But somewhere along the way, I misplaced my bag. Frankly, I just forgot about it. I left it on the bus when I got off. It was only after some time had gone by that I finally realized that I didn’t have it, and I realized that a large portion of the few remaining things I own were probably gone forever.
But the weird thing was that I wasn’t very concerned. I stood on the sidewalk thinking about what I’d be losing — nearly half of my wardrobe along with a few of my other remaining possessions — and the thought of replacing those things didn’t bother me at all. In fact, it kind of excited me!
It’s strange; I’m dangerously close to reaching my goal of owning 100 things or less, yet it seems the less I own, the less I care about the few things I still have. Things are losing all their meaning in my life.
In the end, the bus driver was an extremely nice lady. She stopped the bus at the next block and walked back to me with my bag. But now I’m tempted to just throw all that stuff away…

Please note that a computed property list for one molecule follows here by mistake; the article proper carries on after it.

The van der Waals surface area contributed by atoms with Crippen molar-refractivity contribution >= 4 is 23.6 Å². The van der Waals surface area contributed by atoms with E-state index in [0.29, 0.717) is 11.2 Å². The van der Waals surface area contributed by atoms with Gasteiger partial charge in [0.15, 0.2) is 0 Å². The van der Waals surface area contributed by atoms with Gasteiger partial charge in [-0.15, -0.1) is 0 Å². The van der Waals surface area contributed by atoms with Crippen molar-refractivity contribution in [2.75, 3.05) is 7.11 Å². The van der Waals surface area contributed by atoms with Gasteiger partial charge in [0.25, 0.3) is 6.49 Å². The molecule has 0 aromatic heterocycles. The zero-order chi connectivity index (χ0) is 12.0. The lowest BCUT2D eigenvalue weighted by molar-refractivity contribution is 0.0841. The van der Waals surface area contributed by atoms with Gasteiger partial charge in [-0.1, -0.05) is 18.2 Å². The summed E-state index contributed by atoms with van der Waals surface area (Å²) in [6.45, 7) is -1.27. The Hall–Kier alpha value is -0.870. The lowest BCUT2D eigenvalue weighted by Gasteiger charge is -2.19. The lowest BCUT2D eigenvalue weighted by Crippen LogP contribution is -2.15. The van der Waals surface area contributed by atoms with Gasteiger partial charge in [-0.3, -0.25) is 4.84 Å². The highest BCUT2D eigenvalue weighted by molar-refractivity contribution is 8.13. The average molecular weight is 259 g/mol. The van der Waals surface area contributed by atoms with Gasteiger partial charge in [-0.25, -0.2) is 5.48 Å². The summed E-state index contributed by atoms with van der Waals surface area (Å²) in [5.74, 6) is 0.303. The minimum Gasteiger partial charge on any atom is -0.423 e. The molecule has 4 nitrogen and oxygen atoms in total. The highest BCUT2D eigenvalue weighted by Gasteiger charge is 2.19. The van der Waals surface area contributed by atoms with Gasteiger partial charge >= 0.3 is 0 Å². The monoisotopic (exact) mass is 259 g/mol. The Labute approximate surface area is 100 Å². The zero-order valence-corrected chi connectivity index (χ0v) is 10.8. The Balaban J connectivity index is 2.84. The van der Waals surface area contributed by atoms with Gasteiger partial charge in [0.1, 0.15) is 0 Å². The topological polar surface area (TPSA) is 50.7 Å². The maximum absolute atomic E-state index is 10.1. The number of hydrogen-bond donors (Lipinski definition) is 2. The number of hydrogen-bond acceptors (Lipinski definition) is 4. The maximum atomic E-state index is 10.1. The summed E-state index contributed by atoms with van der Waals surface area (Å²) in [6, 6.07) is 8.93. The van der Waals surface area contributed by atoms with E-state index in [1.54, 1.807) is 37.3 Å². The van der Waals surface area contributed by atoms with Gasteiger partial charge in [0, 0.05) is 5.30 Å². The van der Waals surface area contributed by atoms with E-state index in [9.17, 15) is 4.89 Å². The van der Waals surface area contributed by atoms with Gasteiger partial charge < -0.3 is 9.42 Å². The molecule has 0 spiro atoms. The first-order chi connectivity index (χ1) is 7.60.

This weekend I met a friend in upstate New York and we ran Warrior Dash together. It was a lot of fun, but it was also much more difficult than I had expected.
I’m doing runs of 3 miles or more several times per week, so knowing that the Warrior Dash course was only 3 miles, I expected it wouldn’t be terribly difficult for me. I was wrong.
I’ve been running in the very flat city of Chicago. In all of that training I’m doing, there is almost no climbing. But New York is not flat. And worse, the Warrior Dash course was designed in such a way that it was more than 2 miles of climb, and maybe 1 mile of (steep) descent. I was pretty gassed right from the start.
I made it, and it was fun, but wow… holy cow was it hard. And it served to remind me that regardless of how well I’m doing en route to my marathon, I’m still not in particularly great shape, and I’ve still got a long way to go.